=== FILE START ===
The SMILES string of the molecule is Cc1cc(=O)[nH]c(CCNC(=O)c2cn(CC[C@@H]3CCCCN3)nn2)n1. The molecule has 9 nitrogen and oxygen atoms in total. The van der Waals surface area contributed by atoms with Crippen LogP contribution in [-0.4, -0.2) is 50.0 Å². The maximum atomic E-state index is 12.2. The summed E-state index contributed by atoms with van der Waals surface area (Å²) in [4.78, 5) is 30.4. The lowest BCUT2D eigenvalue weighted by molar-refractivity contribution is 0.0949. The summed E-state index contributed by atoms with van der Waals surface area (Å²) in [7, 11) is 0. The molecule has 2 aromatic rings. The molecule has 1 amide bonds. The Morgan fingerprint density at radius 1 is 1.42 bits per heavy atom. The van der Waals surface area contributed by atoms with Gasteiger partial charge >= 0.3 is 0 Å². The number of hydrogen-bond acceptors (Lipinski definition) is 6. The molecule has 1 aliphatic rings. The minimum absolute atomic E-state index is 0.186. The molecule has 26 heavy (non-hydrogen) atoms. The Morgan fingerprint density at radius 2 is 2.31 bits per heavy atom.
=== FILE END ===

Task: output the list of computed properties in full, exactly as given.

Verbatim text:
The SMILES string of the molecule is Cc1cc(=O)[nH]c(CCNC(=O)c2cn(CC[C@@H]3CCCCN3)nn2)n1. The molecule has 9 nitrogen and oxygen atoms in total. The van der Waals surface area contributed by atoms with Crippen LogP contribution in [-0.4, -0.2) is 50.0 Å². The maximum atomic E-state index is 12.2. The summed E-state index contributed by atoms with van der Waals surface area (Å²) in [4.78, 5) is 30.4. The lowest BCUT2D eigenvalue weighted by molar-refractivity contribution is 0.0949. The summed E-state index contributed by atoms with van der Waals surface area (Å²) in [7, 11) is 0. The molecule has 2 aromatic rings. The molecule has 1 amide bonds. The Morgan fingerprint density at radius 1 is 1.42 bits per heavy atom. The van der Waals surface area contributed by atoms with Gasteiger partial charge >= 0.3 is 0 Å². The number of hydrogen-bond acceptors (Lipinski definition) is 6. The molecule has 1 aliphatic rings. The minimum absolute atomic E-state index is 0.186. The molecule has 26 heavy (non-hydrogen) atoms. The Morgan fingerprint density at radius 2 is 2.31 bits per heavy atom.